The Brits

The furniture gang known unofficially as the Brit Pack were certainly in evidence, as much for the big names as on their own terms. It’s encouraging to see our boys (once again the girls were notable for their absence) taken seriously, instead of merely commended for possessing a sense of humour. Jasper Morrison’s collection for Cappellini is outstanding. His Plan series of low slung storage in red, yellow and fuschia, Elan sofa, Hi-pad and Low-pad chairs encapsulate the new mood of beautiful basics and will be available in 36 different configurations. Again, adaptability for home or office was key.

The young duo Barber Osgerby also exhibited an impressive collection for the leading Italian house. Extending its Loop series was a simple chaise longue, sculptural desk and neat bench. Ronan Bouroullec’s Hole desks and side tables was a worthy addition to Cappellini’s growing roster of talent.

Arad reworked his Eighties Transformer deflatable chair in collaboration with Inflate to produce Memo, a beanbag-like seat that goes from squidgy to firmly-formed around the sitter by sucking out excess air. It’s available in a variety of finishes, including leather and hi-tech sheepskins, courtesy of the London-based Alma Home. Arad also showed New Orleans Big Easy Chairs made of layered pigmented resin applied by ‘brushing, dripping, pouring, combing and smudging’ the gel on to the inside of the mould. Even at 16 000 each, they sold out in a day.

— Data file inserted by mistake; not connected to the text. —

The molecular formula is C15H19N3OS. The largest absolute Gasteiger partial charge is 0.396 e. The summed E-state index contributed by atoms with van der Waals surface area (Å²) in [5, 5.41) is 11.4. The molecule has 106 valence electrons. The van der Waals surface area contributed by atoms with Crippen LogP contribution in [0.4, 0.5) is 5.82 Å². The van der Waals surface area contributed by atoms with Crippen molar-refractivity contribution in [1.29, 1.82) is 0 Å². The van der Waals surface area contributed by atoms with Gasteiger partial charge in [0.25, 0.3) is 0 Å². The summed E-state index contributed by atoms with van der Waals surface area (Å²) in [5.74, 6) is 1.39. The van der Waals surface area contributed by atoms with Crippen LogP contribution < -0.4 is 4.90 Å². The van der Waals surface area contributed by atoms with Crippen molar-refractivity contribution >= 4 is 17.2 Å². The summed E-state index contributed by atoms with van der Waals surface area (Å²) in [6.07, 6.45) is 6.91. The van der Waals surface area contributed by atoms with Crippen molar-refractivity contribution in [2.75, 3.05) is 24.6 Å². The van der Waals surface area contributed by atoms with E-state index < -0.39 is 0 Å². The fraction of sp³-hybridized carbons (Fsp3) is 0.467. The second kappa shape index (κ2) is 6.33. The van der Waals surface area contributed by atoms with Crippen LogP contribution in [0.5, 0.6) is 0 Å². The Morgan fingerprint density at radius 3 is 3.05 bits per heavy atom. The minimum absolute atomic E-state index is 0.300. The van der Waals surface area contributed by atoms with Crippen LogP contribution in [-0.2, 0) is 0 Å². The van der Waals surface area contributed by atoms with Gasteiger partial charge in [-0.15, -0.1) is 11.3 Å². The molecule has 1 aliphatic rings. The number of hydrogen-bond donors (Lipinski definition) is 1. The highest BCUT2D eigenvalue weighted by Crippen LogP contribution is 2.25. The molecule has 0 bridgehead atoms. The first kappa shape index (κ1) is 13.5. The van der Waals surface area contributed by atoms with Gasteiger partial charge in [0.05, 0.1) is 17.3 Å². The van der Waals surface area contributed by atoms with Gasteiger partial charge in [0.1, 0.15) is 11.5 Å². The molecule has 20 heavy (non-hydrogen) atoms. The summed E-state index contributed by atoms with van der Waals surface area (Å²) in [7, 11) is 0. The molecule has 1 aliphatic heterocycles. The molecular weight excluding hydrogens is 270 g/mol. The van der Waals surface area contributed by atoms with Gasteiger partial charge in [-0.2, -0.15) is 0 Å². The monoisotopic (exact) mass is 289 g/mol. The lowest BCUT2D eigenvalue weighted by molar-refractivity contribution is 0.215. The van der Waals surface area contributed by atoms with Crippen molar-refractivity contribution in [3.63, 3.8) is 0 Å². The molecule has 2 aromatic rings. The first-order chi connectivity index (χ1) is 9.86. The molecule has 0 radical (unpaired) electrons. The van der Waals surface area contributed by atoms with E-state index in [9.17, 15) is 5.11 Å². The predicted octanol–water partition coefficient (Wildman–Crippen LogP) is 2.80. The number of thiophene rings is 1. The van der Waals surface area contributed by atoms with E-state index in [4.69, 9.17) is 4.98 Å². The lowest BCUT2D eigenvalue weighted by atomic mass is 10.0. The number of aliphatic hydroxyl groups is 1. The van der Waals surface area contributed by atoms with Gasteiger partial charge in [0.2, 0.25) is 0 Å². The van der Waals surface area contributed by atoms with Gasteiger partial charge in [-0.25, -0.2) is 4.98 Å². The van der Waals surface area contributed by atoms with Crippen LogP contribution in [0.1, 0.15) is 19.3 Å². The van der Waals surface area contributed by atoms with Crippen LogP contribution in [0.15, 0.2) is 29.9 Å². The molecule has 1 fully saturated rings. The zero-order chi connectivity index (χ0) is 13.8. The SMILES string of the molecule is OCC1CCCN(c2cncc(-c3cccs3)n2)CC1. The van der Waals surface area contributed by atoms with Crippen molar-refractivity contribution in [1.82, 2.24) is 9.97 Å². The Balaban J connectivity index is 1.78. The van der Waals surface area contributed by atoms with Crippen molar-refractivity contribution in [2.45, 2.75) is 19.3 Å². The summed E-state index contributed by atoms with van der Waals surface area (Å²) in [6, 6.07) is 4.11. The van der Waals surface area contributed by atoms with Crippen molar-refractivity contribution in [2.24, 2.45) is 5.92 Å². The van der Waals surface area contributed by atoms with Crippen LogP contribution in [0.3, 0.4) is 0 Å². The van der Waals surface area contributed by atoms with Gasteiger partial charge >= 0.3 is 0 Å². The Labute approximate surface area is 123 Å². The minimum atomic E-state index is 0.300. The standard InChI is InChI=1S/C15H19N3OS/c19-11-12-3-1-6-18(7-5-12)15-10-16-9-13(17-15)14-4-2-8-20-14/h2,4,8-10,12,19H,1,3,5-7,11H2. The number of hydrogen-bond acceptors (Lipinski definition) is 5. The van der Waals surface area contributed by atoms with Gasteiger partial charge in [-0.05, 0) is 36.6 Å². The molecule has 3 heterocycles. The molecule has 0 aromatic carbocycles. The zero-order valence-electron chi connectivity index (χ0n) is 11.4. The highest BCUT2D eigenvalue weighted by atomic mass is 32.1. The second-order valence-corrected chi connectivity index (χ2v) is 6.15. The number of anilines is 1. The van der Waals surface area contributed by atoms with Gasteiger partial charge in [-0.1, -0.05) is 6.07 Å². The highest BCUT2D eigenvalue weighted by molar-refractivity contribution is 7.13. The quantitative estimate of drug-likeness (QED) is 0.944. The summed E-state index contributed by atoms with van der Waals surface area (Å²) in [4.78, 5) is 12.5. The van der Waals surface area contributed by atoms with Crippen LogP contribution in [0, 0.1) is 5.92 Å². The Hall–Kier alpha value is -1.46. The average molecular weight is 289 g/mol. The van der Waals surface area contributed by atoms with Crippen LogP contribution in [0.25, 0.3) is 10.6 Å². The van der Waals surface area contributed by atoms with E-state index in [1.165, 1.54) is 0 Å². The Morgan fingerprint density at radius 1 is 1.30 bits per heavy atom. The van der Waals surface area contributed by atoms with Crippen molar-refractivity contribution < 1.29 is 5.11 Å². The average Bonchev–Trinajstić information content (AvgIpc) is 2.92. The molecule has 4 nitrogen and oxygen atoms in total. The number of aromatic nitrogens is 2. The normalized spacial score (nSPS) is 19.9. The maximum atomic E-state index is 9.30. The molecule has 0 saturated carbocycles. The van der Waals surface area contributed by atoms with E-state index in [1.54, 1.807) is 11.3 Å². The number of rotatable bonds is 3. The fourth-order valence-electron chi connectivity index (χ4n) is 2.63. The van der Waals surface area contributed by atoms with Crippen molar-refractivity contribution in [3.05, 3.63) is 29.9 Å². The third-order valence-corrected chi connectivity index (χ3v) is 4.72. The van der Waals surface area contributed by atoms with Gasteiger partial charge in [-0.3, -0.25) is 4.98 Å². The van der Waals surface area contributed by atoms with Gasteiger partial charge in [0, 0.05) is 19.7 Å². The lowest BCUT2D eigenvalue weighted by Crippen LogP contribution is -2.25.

On the SCP stand, stalwart of best Britishness, Matthew Hilton has been working hard, his laid-back Glide armchair, footstool and table seem set for success. A chair from Andrew Stafford coordinates with the sofa he launched last year. Michael Marriott’s Croquet shelving system was a mature addition to his portfolio and Terence Woodgate showed his first bed, REM, a low-slung affair with an upholstered headboard.

Elsewhere Nigel Coates exhibited his Sleepers Shelving for Arredaesse. He also added a funky new lounge chair, side table, daybed and recliner, made from LoomTex (a machine-woven twist of paper and linen) to his Oyster collection for Lloyd Loom.

The Japanese duo, the Azumis, proved they were no one-hit wonder with their bench-cum- chaise, part of a wire frame series inspired by ‘the technology of shopping baskets’. The ingenious (and business savvy) Jam collaborated with washing machine manufacturer Whirlpool on Hoola Hoop, a shelf system based on a tumble dryer component. Glasgow’s One Foot Taller showed the Chasm chair (Hilton’s only real contender for plastic chair of the year), launched last year at 100% Design, now in red, brown, green and yellow; and finally, Rock Galpin refined his Urbo sofa, coffee table-cum-bench seat and trunk set into something that’s worth a second look. ‘It’s a space saving urban living concept,’ he says. It also comes in 70 different colourways, which is handy.

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